DMK looks at sweep in Tamil Nadu via Dhinakaran factor, sees hurdle in five seats

DMK looks at sweep in Tamil Nadu via Dhinakaran factor, sees hurdle in five seats

The DMK-led alliance is expecting to win at least 35 of Tamil Nadu’s 39 seats, largely due to the expected split in AIADMK votes.

SC declines Dhinakaran’s claim for ‘pressure cooker’ as election symbol
TTV Dhinakaran (File photo)

At least five Lok Sabha seats in Tamil Nadu seem to have caught the attention of everyone, including the two main alliances — the AIADMK and BJP-led NDA and the DMK and Congress-led opposition.

While the battle in these constituencies — Tirupur, Tiruvallur, Coimbatore, Krishnagiri and Dharmapuri — is seen as tilted in favour of AIADMK, even the ruling party is not taking things lying down by underestimating the effect of a split in traditional AIADMK votes due to the presence of T T V Dhinakaran’s party, AMMK, in the fray.

The DMK-led alliance is expecting to win at least 35 of Tamil Nadu’s 39 seats, largely due to the expected split in AIADMK votes. It seems to be in a spot in these five constituencies also for the same reason — that the former AIADMK leader’s party has not put up strong candidates there.

Of the five, allies PMK and BJP are contesting from Dharmapuri and Coimbatore, respectively, and the AIADMK the remaining three.


The significance of TTV’s party

These five seats, where the DMK-led Opposition alliance is facing a tough battle, is, in a nutshell, the tale of the significance of T T V Dhinakaran’s party — AMMK — in these Lok Sabha polls. Barring Dharmapuri, AMMK has weak candidates in the other four seats — three of them in western Tamil Nadu, and Tiruvallur in northern part of the state - thus giving a breather to ruling AIADMK. Out of the state’s 5.99 crore voters, with an average 75-per cent polling, leadership of both Dravidian majors expect AMMK to get 10-15 per cent votes (or anywhere between 50 lakh and 75 lakh votes). The party is, thus, expected to play the ‘spoiler’ for AIADMK in many seats, mainly in southern TN and the delta region. The AMMK is also likely to play an equally important role in and even after bypolls to the 22 Assembly seats.

In the Opposition camp, the Congress is contesting Krishnagiri and Tiruvallur, the CPI and CPI(M) one each (Tirupur and Coimbatore, respectively), while the DMK candidate is expected to have former Union minister and NDA ally PMK’s Anbumani Ramadoss as his biggest rival in Dharmapuri.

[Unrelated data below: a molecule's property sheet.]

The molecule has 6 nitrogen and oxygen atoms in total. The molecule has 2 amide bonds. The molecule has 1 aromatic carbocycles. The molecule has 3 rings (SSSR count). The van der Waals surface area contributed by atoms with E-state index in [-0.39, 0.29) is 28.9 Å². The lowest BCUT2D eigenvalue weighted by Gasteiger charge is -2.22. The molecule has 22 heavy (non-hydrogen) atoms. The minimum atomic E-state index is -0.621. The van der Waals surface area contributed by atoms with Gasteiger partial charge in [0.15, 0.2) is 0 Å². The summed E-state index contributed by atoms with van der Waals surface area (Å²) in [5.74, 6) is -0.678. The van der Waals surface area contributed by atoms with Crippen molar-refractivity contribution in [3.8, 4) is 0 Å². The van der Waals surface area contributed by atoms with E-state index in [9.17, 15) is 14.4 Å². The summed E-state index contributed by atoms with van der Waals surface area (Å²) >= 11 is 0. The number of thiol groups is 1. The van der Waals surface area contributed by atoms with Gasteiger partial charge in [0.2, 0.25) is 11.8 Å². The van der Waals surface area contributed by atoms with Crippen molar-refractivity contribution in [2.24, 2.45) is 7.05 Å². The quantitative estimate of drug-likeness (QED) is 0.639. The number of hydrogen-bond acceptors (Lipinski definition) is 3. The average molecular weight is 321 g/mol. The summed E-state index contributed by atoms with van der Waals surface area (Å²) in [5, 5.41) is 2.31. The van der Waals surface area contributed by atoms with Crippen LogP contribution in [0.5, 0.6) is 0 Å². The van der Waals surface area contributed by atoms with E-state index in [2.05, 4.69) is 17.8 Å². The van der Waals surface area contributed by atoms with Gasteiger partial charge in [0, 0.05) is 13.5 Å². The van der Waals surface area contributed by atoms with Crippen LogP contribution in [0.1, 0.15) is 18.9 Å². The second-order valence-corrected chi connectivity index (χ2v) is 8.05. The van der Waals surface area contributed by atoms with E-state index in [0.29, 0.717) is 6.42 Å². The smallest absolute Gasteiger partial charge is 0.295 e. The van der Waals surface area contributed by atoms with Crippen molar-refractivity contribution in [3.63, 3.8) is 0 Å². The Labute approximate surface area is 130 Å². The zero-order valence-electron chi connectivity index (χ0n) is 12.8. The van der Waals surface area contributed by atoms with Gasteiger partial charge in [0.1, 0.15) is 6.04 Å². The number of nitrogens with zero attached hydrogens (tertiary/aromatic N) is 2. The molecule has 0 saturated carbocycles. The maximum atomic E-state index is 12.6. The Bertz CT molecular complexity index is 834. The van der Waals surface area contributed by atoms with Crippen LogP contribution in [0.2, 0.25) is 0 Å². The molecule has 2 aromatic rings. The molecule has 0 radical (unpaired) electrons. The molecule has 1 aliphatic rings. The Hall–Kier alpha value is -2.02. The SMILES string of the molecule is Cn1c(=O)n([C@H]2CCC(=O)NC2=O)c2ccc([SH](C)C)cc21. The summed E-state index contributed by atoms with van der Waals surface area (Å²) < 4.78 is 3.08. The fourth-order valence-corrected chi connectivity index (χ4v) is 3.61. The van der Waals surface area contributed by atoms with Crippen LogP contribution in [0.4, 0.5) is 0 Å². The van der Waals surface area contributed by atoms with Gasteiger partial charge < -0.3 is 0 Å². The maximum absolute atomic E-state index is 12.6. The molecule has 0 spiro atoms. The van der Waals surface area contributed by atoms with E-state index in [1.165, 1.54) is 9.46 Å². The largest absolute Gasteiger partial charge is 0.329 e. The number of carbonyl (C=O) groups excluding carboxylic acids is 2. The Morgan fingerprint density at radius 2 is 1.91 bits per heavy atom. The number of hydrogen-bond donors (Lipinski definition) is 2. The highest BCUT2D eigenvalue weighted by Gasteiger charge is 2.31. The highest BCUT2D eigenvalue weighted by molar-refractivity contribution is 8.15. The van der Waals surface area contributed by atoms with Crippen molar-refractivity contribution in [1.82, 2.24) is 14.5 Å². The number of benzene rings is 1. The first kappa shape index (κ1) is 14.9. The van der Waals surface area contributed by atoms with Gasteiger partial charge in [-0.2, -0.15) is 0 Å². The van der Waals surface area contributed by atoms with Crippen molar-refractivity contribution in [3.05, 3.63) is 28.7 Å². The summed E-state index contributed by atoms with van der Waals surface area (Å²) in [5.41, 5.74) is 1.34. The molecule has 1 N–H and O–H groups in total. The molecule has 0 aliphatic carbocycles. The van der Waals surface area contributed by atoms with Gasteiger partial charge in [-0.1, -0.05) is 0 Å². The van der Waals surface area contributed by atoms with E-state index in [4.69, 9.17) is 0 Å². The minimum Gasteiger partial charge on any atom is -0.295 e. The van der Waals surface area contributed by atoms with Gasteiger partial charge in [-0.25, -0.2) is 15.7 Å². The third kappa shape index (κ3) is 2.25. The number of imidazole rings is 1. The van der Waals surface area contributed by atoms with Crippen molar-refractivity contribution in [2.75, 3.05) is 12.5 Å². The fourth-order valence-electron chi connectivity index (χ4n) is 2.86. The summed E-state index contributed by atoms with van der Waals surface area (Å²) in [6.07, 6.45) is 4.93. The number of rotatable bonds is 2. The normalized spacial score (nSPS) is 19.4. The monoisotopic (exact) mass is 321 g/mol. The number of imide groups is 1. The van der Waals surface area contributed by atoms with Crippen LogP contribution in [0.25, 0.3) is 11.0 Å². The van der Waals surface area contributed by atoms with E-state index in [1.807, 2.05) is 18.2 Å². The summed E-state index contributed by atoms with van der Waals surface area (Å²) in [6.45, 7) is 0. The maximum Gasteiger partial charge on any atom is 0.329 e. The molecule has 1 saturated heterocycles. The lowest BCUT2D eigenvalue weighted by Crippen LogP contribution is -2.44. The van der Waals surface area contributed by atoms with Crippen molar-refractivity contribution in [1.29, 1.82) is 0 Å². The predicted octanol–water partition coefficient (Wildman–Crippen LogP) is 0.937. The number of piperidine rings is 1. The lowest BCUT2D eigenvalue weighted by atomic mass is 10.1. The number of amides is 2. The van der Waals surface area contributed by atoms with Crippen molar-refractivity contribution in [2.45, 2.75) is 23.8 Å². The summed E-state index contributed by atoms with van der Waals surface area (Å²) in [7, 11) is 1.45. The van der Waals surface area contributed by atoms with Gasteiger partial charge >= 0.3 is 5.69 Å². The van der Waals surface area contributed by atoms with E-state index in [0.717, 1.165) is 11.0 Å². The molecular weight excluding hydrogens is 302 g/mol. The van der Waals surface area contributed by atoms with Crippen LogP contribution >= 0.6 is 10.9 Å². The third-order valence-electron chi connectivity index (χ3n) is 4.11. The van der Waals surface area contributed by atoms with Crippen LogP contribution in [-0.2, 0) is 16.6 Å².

In Dharmapuri, in northern Tamil Nadu, while AMMK’s P Palaniappan is expected to cut into some traditional AIADMK votes, the Ramadoss camp hopes he will still retain the seat since Palaniappan is unlikely to poll more than 20 per cent votes.

A state minister and senior AIADMK leader said that between Tirupur and Coimbatore, the NDA has a better chance of winning the former. “At nearly 10 lakh, Tirupur has more people from the Gounder community (traditionally AIADMK supporters). Besides the Rs 1,532-crore Athikadavu-Avinashi groundwater recharge and potable water scheme there will be an advantage for us. A large section of people (in Tirupur) believe their government rules the state,” the minister said, referring to the fact that Chief Minister Edappadi K Palaniswami comes from the Gounder community.

Limited influence of the AMMK also reduces AIADMK’s risks in Tirupur, known as a knitwear export hub.

The CPI has put up K Subbarayan here, and a local party leader alleged that AIADMK has put in a lot of money in the constituency, which is affecting its chances. The CPI leader alleged that the AIADMK machinery in the entire Coimbatore-Tirupur belt has been moved to Tirupur since Coimbatore has a BJP candidate.

According to the Election Commission, maximum cash seized in the state has been in Tirupur.

Tiruvallur has a factor common with Tirupur — a much weaker presence of AMMK. Besides little chance of any major split in votes, the AIADMK candidate, sitting MP P Venugopal, also enjoys a good image. Tiruvallur was among the three seats where the Congress faced criticism during seat-sharing talks, and the party’s candidate, K Jayakumar, is not only an “outsider” but also wields little hold on local party workers.

In Coimbatore, a senior BJP leader said they are facing a tough battle with CPI(M)’s P R Natarajan, who is representing the DMK-Congress-Left alliance, even though CPI(M) workers said it will not be easy for the party. They pointed towards multiple reasons for their apprehensions, including a fear of DMK supporters not voting for the CPI(M) poll symbol, the influence of AIADMK minister S P Velumani, who is from Thondamuthur in Coimbatore, and the presence of a sizeable North Indian population in the constituency.

CPI(M) leaders said they have engaged Hindi-speaking campaigners and announcers in recent days to spread the word about their candidate and the party symbol, besides reminding voters in all villages that they have the support of the “Rising Sun” — the DMK’s poll symbol.

While a senior CPI(M) leader said Velumani’s money and muscle power, alongside the traditional Hindu, North Indian voters are a threat for Natarajan, BJP workers fear that minority votes and a strong anti-incumbency factor over post-demonetisation job losses may play against them.